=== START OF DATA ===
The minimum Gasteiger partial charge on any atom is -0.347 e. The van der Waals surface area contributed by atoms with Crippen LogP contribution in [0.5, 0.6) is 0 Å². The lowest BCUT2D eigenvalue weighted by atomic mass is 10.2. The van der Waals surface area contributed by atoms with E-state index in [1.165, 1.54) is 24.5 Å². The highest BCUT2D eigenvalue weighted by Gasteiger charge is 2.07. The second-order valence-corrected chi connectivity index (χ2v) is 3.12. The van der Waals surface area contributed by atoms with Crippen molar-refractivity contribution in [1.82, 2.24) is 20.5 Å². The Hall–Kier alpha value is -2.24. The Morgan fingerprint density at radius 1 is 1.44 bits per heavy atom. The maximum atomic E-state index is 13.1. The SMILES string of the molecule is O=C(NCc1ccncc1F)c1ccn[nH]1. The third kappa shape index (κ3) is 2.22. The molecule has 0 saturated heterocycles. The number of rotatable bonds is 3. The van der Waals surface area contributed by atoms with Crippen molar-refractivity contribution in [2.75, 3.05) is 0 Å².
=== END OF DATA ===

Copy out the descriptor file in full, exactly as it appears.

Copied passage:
The minimum Gasteiger partial charge on any atom is -0.347 e. The van der Waals surface area contributed by atoms with Crippen LogP contribution in [0.5, 0.6) is 0 Å². The lowest BCUT2D eigenvalue weighted by atomic mass is 10.2. The van der Waals surface area contributed by atoms with E-state index in [1.165, 1.54) is 24.5 Å². The highest BCUT2D eigenvalue weighted by Gasteiger charge is 2.07. The second-order valence-corrected chi connectivity index (χ2v) is 3.12. The van der Waals surface area contributed by atoms with Crippen molar-refractivity contribution in [1.82, 2.24) is 20.5 Å². The Hall–Kier alpha value is -2.24. The Morgan fingerprint density at radius 1 is 1.44 bits per heavy atom. The maximum atomic E-state index is 13.1. The SMILES string of the molecule is O=C(NCc1ccncc1F)c1ccn[nH]1. The third kappa shape index (κ3) is 2.22. The molecule has 0 saturated heterocycles. The number of rotatable bonds is 3. The van der Waals surface area contributed by atoms with Crippen molar-refractivity contribution in [2.75, 3.05) is 0 Å².